I am still feeling the charm, so I have downloaded the first two books to read again. I just didn’t want to leave Ms. Chambers’s universes.

What if we left Earth? What if it were doable to save as many as possible and fly through space? What if other worlds were found? What if other beings were found and able to learn from us and vice versa? What if whole generations lived, died, and were born on a spaceship of some kind? How do we deal with the dead? How do we document life and death to make it understandable for us and others? How do religion and politics play a part? Sexuality? So many questions!

So many characters. A friend mentioned keeping track of the characters. I may need to do that on the next read. I think I’ll need to dedicate a whole notebook for this next read!

Don’t worry. No matter that you don’t know who or what is speaking, it all works out that you realize you did follow it and are so happy to have been there with the author in the end.

I can’t wait to start again!
***
And I intend to read this another few times. I still loved it!

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Ali's Well That Ends Well: Tales of Desperation and a Little InspirationAli’s Well That Ends Well: Tales of Desperation and a Little Inspiration by Ali Wentworth
My rating: 4 of 5 stars

Even COVID19 has nothing on the humor of this fine lady.

I have enjoyed Ali Wentworth on Kelly and Ryan’s show as she is on there as a co-host or guest often. She speaks her truth humorously and always makes me feel we could be friends. I like her take on everything. When she mentioned she’d written a book, I found and put it on hold on Libby.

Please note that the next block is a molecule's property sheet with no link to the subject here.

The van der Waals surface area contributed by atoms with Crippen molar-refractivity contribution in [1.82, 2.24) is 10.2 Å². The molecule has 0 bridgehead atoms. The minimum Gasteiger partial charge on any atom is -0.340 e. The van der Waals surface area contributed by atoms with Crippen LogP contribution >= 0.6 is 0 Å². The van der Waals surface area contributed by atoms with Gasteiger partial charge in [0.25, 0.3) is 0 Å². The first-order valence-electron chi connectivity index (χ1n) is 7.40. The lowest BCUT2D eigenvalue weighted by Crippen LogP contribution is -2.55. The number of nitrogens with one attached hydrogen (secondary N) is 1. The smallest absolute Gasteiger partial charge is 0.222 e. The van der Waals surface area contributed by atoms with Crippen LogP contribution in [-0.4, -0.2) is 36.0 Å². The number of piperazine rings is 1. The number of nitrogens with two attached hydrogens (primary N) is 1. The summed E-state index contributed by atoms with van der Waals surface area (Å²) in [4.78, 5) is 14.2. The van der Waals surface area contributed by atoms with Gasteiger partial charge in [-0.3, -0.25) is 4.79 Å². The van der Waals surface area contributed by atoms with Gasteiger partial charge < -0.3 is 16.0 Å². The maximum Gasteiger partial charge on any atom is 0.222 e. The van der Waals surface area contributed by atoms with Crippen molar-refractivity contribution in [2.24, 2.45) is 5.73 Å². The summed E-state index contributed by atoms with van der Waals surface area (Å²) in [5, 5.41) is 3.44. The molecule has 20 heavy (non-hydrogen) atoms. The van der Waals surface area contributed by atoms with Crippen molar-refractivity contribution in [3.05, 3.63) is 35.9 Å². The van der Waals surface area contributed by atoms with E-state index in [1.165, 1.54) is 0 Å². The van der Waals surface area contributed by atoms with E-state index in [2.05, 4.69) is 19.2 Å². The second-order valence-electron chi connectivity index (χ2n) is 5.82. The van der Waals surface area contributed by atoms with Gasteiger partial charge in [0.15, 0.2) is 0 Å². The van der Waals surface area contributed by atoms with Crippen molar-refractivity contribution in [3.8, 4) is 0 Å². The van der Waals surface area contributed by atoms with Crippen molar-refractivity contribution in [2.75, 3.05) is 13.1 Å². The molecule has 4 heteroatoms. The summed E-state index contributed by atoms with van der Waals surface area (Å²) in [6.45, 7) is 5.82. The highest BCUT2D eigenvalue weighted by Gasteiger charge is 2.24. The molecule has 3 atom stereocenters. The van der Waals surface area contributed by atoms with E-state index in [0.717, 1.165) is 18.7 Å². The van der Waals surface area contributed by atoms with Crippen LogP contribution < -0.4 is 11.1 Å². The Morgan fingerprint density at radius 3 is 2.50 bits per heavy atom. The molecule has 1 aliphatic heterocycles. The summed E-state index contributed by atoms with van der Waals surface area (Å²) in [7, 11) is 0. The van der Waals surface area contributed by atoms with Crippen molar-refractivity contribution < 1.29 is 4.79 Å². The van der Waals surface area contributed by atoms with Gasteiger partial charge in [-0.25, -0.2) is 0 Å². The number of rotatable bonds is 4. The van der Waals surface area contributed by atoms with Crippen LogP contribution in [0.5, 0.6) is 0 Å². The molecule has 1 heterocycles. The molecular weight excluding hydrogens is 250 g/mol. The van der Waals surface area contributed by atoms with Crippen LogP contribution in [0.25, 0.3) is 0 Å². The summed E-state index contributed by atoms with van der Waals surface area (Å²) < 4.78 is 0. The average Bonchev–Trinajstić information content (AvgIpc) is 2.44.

Even though it was her experience with the virus and her family’s, as scary as that can be for some of us, Ms. Wentworth found the lighter side and shared it with us.

I enjoyed this so much that I have already picked up another of her books on Libby and have her podcast lined up on Audible.

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Yellow WifeYellow Wife by Sadeqa Johnson
My rating: 5 of 5 stars

This is a challenging, necessary read. But with Robin Miles narrating, the story became something I couldn’t stop ‘reading.’ It is a book written colloquially, so I think without narration, it might have seemed bad writing. But as you hear how the language is spoken, it feels quite natural.

I have never heard the term “Yellow Wife.” But it makes sense. How horrid the things humans have done to humans. I don’t understand that at all. To force people to work beyond their capacity or force women to marry those they didn’t love or chose to be with. It is all baffling.

At any rate, I am glad there are authors to take us into the past to see the kinds of things that have happened.

Since it was based on someone who had existed and that person’s history, the fiction around it became something believable. Just bring a box of Kleenex and gird up your loins for a good story that includes the cruelties of humans against humans.